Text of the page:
Clemson coach Swinney not floored by ranking
The first-year head coach is much more interested in his Tigers continuing to show the mental and physical toughness that's gotten them four straight victories and the No. 24 spot among college football's best.
"It's good that these kids are getting some recognition," Swinney said. "Hopefully, we can finish this the way we want."
Swinney was proud Clemson (6-3, 4-2 ACC) overcame mistakes and Florida State's 11-point lead in a 40-24 win Saturday night that may have gone as far to show the 77,000 at Death Valley that these aren't the Tigers of old.
"We're just a football team that believes in each other, expects to win and is getting tougher," Swinney said. "That's what I worry about instead of that other stuff."
Despite five missed kicks, three trips inside Florida State's 20 without points and two turnovers, Clemson took control when it counted most, outscoring the Seminoles 19-0 in the fourth quarter.
The Tigers also took charge of the Atlantic Division, where they own the tiebreaker over Boston College, the only other division opponent with two losses. Beat North Carolina State and Virginia - a combined 3-7 in the ACC - and Clemson heads to its first league championship game.
Swinney and his staff doesn't expect Clemson to zone out now.
"It's a new group of coaches, it's a new message," offensive coordinator Billy Napier said. "We recognize the fact that the way we practice is going to impact how we play on Saturdays."
That's been as well as anyone in the ACC the past month.
It was easy to slot the 39-year-old Swinney, former receivers coach for ex-Clemson coach Tommy Bowden, as a holdover from a failed era when ther Tigers opened 2-3 - including a mistake-filled loss at Maryland.
Since then, Clemson's beaten then-ACC leader Wake Forest, Miami and what looked like the conference's most unstoppable offense in the Seminoles.
No one may be more responsible for the rise than star tailback C.J. Spiller.
His choice to pass up the NFL draft last winter looked regrettable when the Tigers were losing to Georgia Tech, TCU and Maryland by a combined 10 points five games in.
But Spiller's taken charge - and upped his Heisman Trophy profile - the past month. He had touchdown runs of 66 and 14 yards to beat the Demon Deacons, then set a school record with 310 all-purpose yards in the overtime win at Miami. After largely resting the turf toe injury he's dealt with all season in Clemson's 49-3 victory over FCS opponent Coastal Carolina, Spiller was at it again versus Florida State.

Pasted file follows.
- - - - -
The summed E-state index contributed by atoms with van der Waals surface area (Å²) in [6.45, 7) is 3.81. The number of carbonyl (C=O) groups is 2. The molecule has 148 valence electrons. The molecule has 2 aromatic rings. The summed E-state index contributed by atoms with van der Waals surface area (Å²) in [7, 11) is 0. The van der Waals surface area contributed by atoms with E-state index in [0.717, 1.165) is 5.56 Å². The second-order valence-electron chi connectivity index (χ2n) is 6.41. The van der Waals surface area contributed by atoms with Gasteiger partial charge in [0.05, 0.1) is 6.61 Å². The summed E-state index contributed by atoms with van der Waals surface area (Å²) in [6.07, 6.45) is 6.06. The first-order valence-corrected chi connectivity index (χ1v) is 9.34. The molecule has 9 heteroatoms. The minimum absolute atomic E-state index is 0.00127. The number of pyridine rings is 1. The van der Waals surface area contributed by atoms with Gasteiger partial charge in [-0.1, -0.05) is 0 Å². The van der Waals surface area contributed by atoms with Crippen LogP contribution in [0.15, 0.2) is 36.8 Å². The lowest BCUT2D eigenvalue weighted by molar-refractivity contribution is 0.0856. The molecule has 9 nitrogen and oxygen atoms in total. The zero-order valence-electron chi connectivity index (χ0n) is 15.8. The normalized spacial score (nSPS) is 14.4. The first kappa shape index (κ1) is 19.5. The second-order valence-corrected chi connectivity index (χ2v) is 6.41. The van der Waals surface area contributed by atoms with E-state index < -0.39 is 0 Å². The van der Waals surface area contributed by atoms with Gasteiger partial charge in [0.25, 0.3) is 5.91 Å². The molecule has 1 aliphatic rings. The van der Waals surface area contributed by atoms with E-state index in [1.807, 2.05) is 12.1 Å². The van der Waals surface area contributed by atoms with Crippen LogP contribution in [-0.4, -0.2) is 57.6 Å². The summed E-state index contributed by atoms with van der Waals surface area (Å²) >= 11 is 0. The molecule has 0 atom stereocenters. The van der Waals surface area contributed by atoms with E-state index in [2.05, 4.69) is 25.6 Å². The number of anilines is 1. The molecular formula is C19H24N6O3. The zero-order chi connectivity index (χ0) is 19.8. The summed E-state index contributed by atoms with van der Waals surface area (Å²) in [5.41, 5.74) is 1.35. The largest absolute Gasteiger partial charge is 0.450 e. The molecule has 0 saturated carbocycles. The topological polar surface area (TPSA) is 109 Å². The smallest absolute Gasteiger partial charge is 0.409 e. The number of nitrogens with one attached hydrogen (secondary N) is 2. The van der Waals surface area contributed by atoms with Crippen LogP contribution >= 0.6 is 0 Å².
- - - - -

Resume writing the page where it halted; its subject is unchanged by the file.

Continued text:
He set a career high with 165 yards rushing, surpassing a mark he set three years ago as a freshman. He had a 58-yard TD catch, his 20th career score of at least 50 yards.
And at the end of his 5-yard, high-stepping touchdown run that locked up the win, the humble, team-first Spiller gave what he called a "baby" Heisman pose.
"The thing I do is I go out each Saturday and try and prove I'm the best," Spiller said. "I just try and put my team in position to win."
That's certainly something Florida State coach Bobby Bowden hoped to do more of this season.
The Seminoles had won two straight and could've gained their own Atlantic Division foothold by beating the Tigers. Instead, Bowden left Death Valley in defeat, the way he had his previous three visits when son Tommy coached the Tigers.
"They have just played better than us and have probably been better," Bowden said.
Swinney expects the same focus at practice this week without lookaheads to Tampa, Fla., where next month's ACC title game takes place.
"They realize what's at stake," Swinney said. "They've got 13 days left in their ACC play. This is just grind it out time. I think they'll be fine in that regard."